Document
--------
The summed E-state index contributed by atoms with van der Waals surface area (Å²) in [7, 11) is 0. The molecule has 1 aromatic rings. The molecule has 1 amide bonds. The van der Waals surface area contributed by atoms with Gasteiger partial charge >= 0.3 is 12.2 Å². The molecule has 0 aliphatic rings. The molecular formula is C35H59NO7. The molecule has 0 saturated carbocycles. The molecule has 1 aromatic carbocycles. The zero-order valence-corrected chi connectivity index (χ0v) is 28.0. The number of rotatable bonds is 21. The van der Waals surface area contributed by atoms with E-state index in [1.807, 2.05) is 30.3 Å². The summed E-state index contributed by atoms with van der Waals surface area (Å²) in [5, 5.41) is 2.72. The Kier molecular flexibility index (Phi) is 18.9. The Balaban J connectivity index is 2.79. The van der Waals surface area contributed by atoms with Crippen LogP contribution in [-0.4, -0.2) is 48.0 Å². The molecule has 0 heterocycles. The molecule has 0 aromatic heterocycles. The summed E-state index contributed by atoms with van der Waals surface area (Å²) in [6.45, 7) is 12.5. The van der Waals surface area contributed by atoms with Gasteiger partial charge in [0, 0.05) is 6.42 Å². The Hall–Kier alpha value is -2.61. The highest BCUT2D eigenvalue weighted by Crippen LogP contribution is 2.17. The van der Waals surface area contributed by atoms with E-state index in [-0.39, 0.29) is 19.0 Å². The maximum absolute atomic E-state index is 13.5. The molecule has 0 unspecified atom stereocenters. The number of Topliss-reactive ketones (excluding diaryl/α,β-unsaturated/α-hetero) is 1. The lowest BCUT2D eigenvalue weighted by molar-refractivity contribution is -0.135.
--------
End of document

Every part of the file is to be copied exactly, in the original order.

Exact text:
The summed E-state index contributed by atoms with van der Waals surface area (Å²) in [7, 11) is 0. The molecule has 1 aromatic rings. The molecule has 1 amide bonds. The van der Waals surface area contributed by atoms with Gasteiger partial charge >= 0.3 is 12.2 Å². The molecule has 0 aliphatic rings. The molecular formula is C35H59NO7. The molecule has 0 saturated carbocycles. The molecule has 1 aromatic carbocycles. The zero-order valence-corrected chi connectivity index (χ0v) is 28.0. The number of rotatable bonds is 21. The van der Waals surface area contributed by atoms with E-state index in [1.807, 2.05) is 30.3 Å². The summed E-state index contributed by atoms with van der Waals surface area (Å²) in [5, 5.41) is 2.72. The Kier molecular flexibility index (Phi) is 18.9. The Balaban J connectivity index is 2.79. The van der Waals surface area contributed by atoms with Crippen LogP contribution in [-0.4, -0.2) is 48.0 Å². The molecule has 0 heterocycles. The molecule has 0 aromatic heterocycles. The summed E-state index contributed by atoms with van der Waals surface area (Å²) in [6.45, 7) is 12.5. The van der Waals surface area contributed by atoms with Gasteiger partial charge in [0, 0.05) is 6.42 Å². The Hall–Kier alpha value is -2.61. The highest BCUT2D eigenvalue weighted by Crippen LogP contribution is 2.17. The van der Waals surface area contributed by atoms with E-state index in [-0.39, 0.29) is 19.0 Å². The maximum absolute atomic E-state index is 13.5. The molecule has 0 unspecified atom stereocenters. The number of Topliss-reactive ketones (excluding diaryl/α,β-unsaturated/α-hetero) is 1. The lowest BCUT2D eigenvalue weighted by molar-refractivity contribution is -0.135.